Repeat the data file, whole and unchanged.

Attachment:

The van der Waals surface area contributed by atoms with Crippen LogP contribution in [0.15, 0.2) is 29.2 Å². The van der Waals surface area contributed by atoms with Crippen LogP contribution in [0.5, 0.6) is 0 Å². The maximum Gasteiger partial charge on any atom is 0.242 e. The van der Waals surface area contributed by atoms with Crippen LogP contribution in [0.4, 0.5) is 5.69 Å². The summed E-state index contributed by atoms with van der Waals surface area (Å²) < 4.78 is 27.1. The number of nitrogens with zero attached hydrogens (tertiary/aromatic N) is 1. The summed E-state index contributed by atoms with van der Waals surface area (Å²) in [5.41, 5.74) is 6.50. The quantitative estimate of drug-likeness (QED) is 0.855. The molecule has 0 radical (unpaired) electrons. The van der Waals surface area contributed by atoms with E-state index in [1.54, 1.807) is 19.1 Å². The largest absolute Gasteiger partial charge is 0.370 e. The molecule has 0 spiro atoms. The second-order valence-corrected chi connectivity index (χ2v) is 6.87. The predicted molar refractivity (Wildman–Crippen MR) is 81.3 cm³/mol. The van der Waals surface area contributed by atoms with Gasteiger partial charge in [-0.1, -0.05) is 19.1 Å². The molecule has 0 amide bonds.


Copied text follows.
The van der Waals surface area contributed by atoms with Crippen LogP contribution in [0.15, 0.2) is 29.2 Å². The van der Waals surface area contributed by atoms with Crippen LogP contribution in [0.5, 0.6) is 0 Å². The maximum Gasteiger partial charge on any atom is 0.242 e. The van der Waals surface area contributed by atoms with Crippen LogP contribution in [0.4, 0.5) is 5.69 Å². The summed E-state index contributed by atoms with van der Waals surface area (Å²) < 4.78 is 27.1. The number of nitrogens with zero attached hydrogens (tertiary/aromatic N) is 1. The summed E-state index contributed by atoms with van der Waals surface area (Å²) in [5.41, 5.74) is 6.50. The quantitative estimate of drug-likeness (QED) is 0.855. The molecule has 0 radical (unpaired) electrons. The van der Waals surface area contributed by atoms with E-state index in [1.54, 1.807) is 19.1 Å². The largest absolute Gasteiger partial charge is 0.370 e. The molecule has 0 spiro atoms. The second-order valence-corrected chi connectivity index (χ2v) is 6.87. The predicted molar refractivity (Wildman–Crippen MR) is 81.3 cm³/mol. The van der Waals surface area contributed by atoms with Gasteiger partial charge in [-0.1, -0.05) is 19.1 Å². The molecule has 0 amide bonds.